On Nov. 2, 2000, two days after blasting off from the Baikonur Cosmodrome in Kazakhstan, Expedition 1 crew members NASA astronaut William M. Shepherd and Russian Aviation and Space Agency, now Roscosmos, cosmonauts Yuri P. Gidzenko and Sergei K. Krikalev approached their destination, the International Space Station (ISS). After a successful docking, the crew transferred aboard the station and began bringing it to life. Their primary tasks during their four-month mission included installing and activating the life support and communications systems and working with three visiting space shuttle crews to continue the assembly of the ISS. The trio returned to Earth in March 2001 aboard space shuttle Discovery, having turned the ISS over to the Expedition 2 crew.
Three still images from a video of the International Space Station as it appeared to the Expedition 1 crew during the rendezvous and docking operation.
Left: NASA astronaut William M. Shepherd inside the Soyuz TM31 spacecraft during the rendezvous and docking operation with the International Space Station (ISS) (probably the first selfie of the ISS Program). Middle: Russian Aviation and Space Agency, now Roscosmos, cosmonauts Yuri P. Gidzenko, left, and Sergei K. Krikalev in the Soyuz spacecraft during the rendezvous with the ISS. Right: The three
crew members clasp hands after successfully docking with the ISS.
Gidzenko deftly guided their Soyuz TM31 spacecraft to a successful docking at the Zvezda Service Module’s aft port. The crew began equalizing the pressure between their spaceship and the ISS, and after some initial difficulties with opening the Soyuz orbital compartment hatch, they opened the first hatch to the ISS. As Shepherd filmed the event, Krikalev and Gidzenko entered Zvezda’s transfer chamber to await pressure equalization with the module’s main work compartment. Krikalev then opened the hatch and floated into Zvezda, turning lights on as he went, with Gidzenko and Shepherd following.
Left: Sergei K. Krikalev in the Soyuz orbital compartment equalizing the pressure between the spacecraft and the International Space Station’s Zvezda Service Module. Middle: Yuri P. Gidzenko and Krikalev opening the hatch of the Soyuz orbital compartment. Right: The Soyuz docking probe is visible after the orbital compartment hatch is open.
Left: Sergei K. Krikalev opening the first hatch of the International Space Station’s Zvezda Service Module that is also the docking probe. Middle: Krikalev, left, and Yuri P. Gidzenko in Zvezda’s transfer compartment awaiting the pressure equalization with the module’s main compartment. Right: Krikalev opening the hatch to Zvezda’s main compartment.
Left: Sergei K. Krikalev floating into the International Space Station’s Zvezda Service Module. Middle: With the lights in Zvevda turned on, Krikalev, left, and Yuri P. Gidzenko wave to the camera, operated by William M. Shepherd. Right: The toilet in Zvezda, with a sign left by the previous space shuttle visiting crew that read, “Sanitized for your safety and health by the crew of STS-106.”
Shortly after entering the station, Shepherd, Gidzenko, and Krikalev assembled in the work compartment to hold their first televised session with the Flight Control Center in Korolev, Russia, outside of Moscow. Flight controllers in the Mission Control Center at NASA’s Johnson Space Center in Houston monitored the event. The three spoke briefly with Russian Aviation and Space Agency General Director Yuri N. Koptev and NASA Administrator Daniel S. Goldin.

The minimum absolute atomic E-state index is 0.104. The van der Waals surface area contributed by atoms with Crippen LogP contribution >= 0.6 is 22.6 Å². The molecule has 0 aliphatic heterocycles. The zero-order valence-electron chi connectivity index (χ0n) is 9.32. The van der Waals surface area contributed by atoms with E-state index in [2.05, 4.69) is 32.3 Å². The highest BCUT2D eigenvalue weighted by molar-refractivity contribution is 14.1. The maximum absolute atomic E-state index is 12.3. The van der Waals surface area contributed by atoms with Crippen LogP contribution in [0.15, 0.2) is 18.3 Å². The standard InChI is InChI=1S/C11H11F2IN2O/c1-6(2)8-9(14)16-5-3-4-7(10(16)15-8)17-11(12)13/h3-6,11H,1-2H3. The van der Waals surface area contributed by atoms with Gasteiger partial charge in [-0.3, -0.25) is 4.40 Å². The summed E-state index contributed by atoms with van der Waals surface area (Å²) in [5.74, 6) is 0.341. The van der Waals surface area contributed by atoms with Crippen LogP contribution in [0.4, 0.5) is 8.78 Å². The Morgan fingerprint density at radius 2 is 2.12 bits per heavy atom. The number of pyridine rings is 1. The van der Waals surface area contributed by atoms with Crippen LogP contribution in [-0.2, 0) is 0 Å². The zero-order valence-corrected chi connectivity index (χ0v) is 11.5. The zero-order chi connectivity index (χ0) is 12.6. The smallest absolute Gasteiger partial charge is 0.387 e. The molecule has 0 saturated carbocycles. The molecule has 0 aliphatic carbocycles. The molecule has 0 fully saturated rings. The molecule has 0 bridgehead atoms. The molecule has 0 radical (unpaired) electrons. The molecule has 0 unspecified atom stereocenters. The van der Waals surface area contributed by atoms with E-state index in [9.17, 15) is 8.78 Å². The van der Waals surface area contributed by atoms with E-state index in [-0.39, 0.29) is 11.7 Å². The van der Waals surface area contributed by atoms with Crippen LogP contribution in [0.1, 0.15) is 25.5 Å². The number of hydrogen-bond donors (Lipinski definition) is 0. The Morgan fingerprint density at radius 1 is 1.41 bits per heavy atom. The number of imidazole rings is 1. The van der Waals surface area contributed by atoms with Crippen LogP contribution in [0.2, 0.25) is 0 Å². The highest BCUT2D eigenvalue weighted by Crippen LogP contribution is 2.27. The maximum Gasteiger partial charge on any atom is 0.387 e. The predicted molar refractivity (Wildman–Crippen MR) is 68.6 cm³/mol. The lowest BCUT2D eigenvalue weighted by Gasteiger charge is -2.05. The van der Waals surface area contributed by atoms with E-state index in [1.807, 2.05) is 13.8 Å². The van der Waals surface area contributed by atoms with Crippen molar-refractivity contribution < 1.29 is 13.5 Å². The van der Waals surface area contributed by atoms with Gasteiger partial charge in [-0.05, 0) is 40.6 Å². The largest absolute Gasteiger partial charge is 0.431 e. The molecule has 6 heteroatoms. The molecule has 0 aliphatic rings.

Left: The Expedition 1 crew of Sergei K. Krikalev, left, Yuri P. Gidzenko, and William M. Shepherd talking to the Flight Control Center in Korolev, Russia, outside of Moscow, from the International Space Station’s Zvezda Service Module. Right: NASA Administrator Daniel Golden speaking with the Expedition 1 crew from Russia’s Flight Control Center.
After the broadcast, it was time to get to work. The crew’s first tasks included the activation of the hot water dispenser, so they could enjoy a warm beverage, and the toilet. Over the next few days, Shepherd, Gidzenko, and Krikalev installed and activated the station’s critical systems such as the oxygen generation system and the carbon dioxide removal system. On Nov. 18, they welcomed their first Progress resupply craft that brought more than 5,000 pounds of cargo, water, and propellants to the ISS. When its automated rendezvous system malfunctioned, Gidzenko piloted it to a successful docking using a teleoperated system. Two weeks later, they greeted their first guests, the crew of the space shuttle Endeavour visiting the ISS on the STS-97 mission to install the station’s first truss segment, including the first solar arrays to provide power to the orbiting outpost. In February 2001, the STS-98 crew aboard Atlantis delivered the Destiny U.S. Laboratory Module, the primary American research facility. The following month, space shuttle Discovery arrived during the STS-102 mission with a Multi-Purpose Logistics Module delivering supplies and the first research rack to be installed in Destiny, the first Human Research Facility rack. Discovery brought Shepherd, Gidzenko, and Krikalev’s replacements to the ISS, the Expedition 2 crew of Russian cosmonaut Yuri V. Usachev and NASA astronauts James S. Voss and Susan J. Helms. The first expedition to the ISS ended after 141 days when Discovery touched down at NASA’s Kennedy Space Center on March 21, 2001.
The Expedition 1 crew of Yuri P. Gidzenko, left, William M. Shepherd, and Sergei K. Krikalev in the International Space Station’s Zvezda Service Module about one month into their four-month mission.
Enjoy a panel discussion reuniting the Expedition 1 crew with former director of NASA’s Johnson Space Center George W.S. Abbey and Expedition 1 Russian training integration instructor Ginger Kerrick, moderated by Jeanne Meserve.
The adventure continues…